The majority of children in interfaith households in Boston — almost 60 percent, far above the national average — are being raised as Jews. That’s one of the key findings of the 2005 Greater Boston Jewish Community Study, commissioned by the Combined Jewish Philanthropies, the central planning and fundraising arm of Boston’s Jewish community, and carried out by Brandeis University’s Steinhardt Social Research Institute.
Researchers interviewed 400 Jewish households by phone and an additional 1,400 individuals from a list provided by Jewish organizations. The margin of error differed by question.
Some local Jewish leaders say a key factor is the community’s heavy investment in outreach programming — $321,000 this year, almost 1.5 percent of the Combined Jewish Philanthropies’ $27 million campaign.
Those funds are given to programs aimed at interfaith families and individuals considering conversion run by the Jewish Community Center, Jewish Family Services, the Reform and Conservative movements and other agencies.
“There’s no other way to explain it,” said Ed Case, publisher and president of InterfaithFamily.com, a Boston-area nonprofit that encourages intermarried families to make Jewish choices.
The study’s preliminary findings, announced Friday, show strong growth of the Jewish community, which now stands at 265,500, or nine percent of the total population. That figure includes 57,000 non-Jews living in Jewish households; indeed, the study found that half of area Jewish households involve an intermarriage.
The number of non-Jewish adults in Jewish households has risen from 25,000 to 42,500 since 1995, the study found.
As increasing numbers of those interfaith families identify with the Jewish community, more and more are raising their children Jewish. Institute director Leonard Saxe, the primary investigator on the study, called the 60 percent figure “exceptional.”
In comparison, the National Jewish Population Study 2000-2001 reported that between 33 percent and 39 percent of children in interfaith households were being raised as Jews. The 2002 Jewish Community Study of New York put the figure at 30 percent in the New York area.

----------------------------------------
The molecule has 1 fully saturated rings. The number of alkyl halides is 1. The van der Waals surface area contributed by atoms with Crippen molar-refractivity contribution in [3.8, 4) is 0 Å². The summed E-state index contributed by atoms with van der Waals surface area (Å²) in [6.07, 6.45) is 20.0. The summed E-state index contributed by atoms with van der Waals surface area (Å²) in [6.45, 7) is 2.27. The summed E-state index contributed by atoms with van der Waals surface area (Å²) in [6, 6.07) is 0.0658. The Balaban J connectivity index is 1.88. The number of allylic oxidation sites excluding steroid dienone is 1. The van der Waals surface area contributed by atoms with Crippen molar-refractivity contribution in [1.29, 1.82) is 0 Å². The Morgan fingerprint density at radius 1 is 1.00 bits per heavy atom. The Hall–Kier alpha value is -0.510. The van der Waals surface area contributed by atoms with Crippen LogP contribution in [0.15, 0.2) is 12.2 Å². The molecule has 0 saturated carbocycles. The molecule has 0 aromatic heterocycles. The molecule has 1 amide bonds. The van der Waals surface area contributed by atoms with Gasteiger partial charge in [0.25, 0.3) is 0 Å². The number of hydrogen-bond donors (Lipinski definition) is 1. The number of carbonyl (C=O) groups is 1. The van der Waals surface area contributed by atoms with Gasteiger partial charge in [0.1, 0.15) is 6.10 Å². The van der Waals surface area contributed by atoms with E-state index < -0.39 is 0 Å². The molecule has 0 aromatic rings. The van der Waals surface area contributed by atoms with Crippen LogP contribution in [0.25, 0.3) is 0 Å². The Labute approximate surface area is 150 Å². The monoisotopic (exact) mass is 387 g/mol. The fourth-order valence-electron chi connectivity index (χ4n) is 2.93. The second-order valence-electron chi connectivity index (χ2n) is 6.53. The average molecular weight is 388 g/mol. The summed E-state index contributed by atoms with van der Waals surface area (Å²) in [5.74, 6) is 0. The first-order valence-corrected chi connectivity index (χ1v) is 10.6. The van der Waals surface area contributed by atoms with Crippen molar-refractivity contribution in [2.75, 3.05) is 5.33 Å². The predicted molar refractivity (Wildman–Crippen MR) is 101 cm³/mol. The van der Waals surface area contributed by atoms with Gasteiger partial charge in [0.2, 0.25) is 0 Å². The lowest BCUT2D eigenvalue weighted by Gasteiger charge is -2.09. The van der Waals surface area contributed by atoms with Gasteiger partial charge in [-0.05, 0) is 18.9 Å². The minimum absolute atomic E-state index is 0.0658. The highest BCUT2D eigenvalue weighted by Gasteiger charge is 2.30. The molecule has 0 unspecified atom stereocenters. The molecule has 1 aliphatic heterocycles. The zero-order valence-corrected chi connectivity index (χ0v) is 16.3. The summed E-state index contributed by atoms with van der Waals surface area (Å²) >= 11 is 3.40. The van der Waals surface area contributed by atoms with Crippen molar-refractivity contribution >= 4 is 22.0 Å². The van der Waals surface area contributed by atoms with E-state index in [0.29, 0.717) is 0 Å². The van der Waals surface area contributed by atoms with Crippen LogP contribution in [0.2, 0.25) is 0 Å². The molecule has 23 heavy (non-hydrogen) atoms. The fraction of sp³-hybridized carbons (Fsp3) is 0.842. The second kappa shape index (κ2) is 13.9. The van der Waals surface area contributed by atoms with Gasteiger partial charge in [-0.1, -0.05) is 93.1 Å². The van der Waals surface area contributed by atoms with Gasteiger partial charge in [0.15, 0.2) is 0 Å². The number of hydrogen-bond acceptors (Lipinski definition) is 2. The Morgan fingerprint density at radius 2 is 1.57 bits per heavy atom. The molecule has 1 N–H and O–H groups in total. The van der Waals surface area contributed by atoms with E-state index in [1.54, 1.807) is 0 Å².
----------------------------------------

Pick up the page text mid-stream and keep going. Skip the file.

“When we first saw the 60 percent number, we said, ‘that can’t be true,’ ” said Gil Preuss, vice president for strategy and planning at Combined Jewish Philanthropies. But it made sense when he considered other figures: Some 37 percent of local intermarried families are members of synagogues, and more than 70 percent of the children who are being raised Jewish in intermarried families are receiving formal Jewish education.
The Boston study also reveals that 90 percent of local Jews “are connected in some way, even if it’s just giving money” to Jewish organizations, Preuss continued.
All of this suggests a Jewish community that is vibrant and growing, in contrast to previous surveys that showed a drop-off in Jewish populations in the Northeast.
Saxe and Combined Jewish Philanthropies officials are loathe to draw direct links between increased Jewish affiliation among the intermarried and increased communal investment in outreach programming, but Preuss said, “We hope it had some impact. Clearly we’ve tried to make the Jewish community and the CJP warm and welcoming.”
Other Jewish leaders are less hesitant.
“CJP is the only federation that has made a serious commitment for over 10 years to fund this,” said Paula Brody, outreach director of the Northeast Council of the Union for Reform Judaism, whose organization receives $140,000 a year from the Combined Jewish Philanthropies for a wide variety of adult-education seminars and workshops aimed at interfaith couples and individuals considering conversion. “We offered these programs before the CJP funding, but it has enabled us to expand our offerings and advertise them in the secular press, so we can reach the unaffiliated.”
Case says Boston’s outreach investment rate is almost 10 times the national average given by Jewish federations, a figure the United Jewish Communities is unable to confirm.
“Boston has the most highly organized and best-funded outreach of any community, with San Francisco a close second,” he said.